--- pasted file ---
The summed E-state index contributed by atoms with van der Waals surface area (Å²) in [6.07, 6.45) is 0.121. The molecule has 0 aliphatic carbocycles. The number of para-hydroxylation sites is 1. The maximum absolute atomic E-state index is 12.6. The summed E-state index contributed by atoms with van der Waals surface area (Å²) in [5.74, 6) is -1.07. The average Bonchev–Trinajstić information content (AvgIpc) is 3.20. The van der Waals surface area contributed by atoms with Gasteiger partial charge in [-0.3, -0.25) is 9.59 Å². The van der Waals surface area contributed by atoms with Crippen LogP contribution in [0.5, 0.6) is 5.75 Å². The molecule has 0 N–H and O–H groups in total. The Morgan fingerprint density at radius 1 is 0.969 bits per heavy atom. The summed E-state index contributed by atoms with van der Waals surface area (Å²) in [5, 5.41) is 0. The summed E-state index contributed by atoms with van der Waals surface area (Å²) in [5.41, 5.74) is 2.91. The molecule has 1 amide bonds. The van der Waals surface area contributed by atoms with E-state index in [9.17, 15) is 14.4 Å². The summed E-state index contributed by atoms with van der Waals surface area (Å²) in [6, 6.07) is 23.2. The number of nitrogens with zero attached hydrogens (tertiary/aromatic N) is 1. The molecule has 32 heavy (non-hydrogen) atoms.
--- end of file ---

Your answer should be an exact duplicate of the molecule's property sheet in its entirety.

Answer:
The summed E-state index contributed by atoms with van der Waals surface area (Å²) in [6.07, 6.45) is 0.121. The molecule has 0 aliphatic carbocycles. The number of para-hydroxylation sites is 1. The maximum absolute atomic E-state index is 12.6. The summed E-state index contributed by atoms with van der Waals surface area (Å²) in [5.74, 6) is -1.07. The average Bonchev–Trinajstić information content (AvgIpc) is 3.20. The van der Waals surface area contributed by atoms with Gasteiger partial charge in [-0.3, -0.25) is 9.59 Å². The van der Waals surface area contributed by atoms with Crippen LogP contribution in [0.5, 0.6) is 5.75 Å². The molecule has 0 N–H and O–H groups in total. The Morgan fingerprint density at radius 1 is 0.969 bits per heavy atom. The summed E-state index contributed by atoms with van der Waals surface area (Å²) in [5, 5.41) is 0. The summed E-state index contributed by atoms with van der Waals surface area (Å²) in [5.41, 5.74) is 2.91. The molecule has 1 amide bonds. The van der Waals surface area contributed by atoms with E-state index in [9.17, 15) is 14.4 Å². The summed E-state index contributed by atoms with van der Waals surface area (Å²) in [6, 6.07) is 23.2. The number of nitrogens with zero attached hydrogens (tertiary/aromatic N) is 1. The molecule has 32 heavy (non-hydrogen) atoms.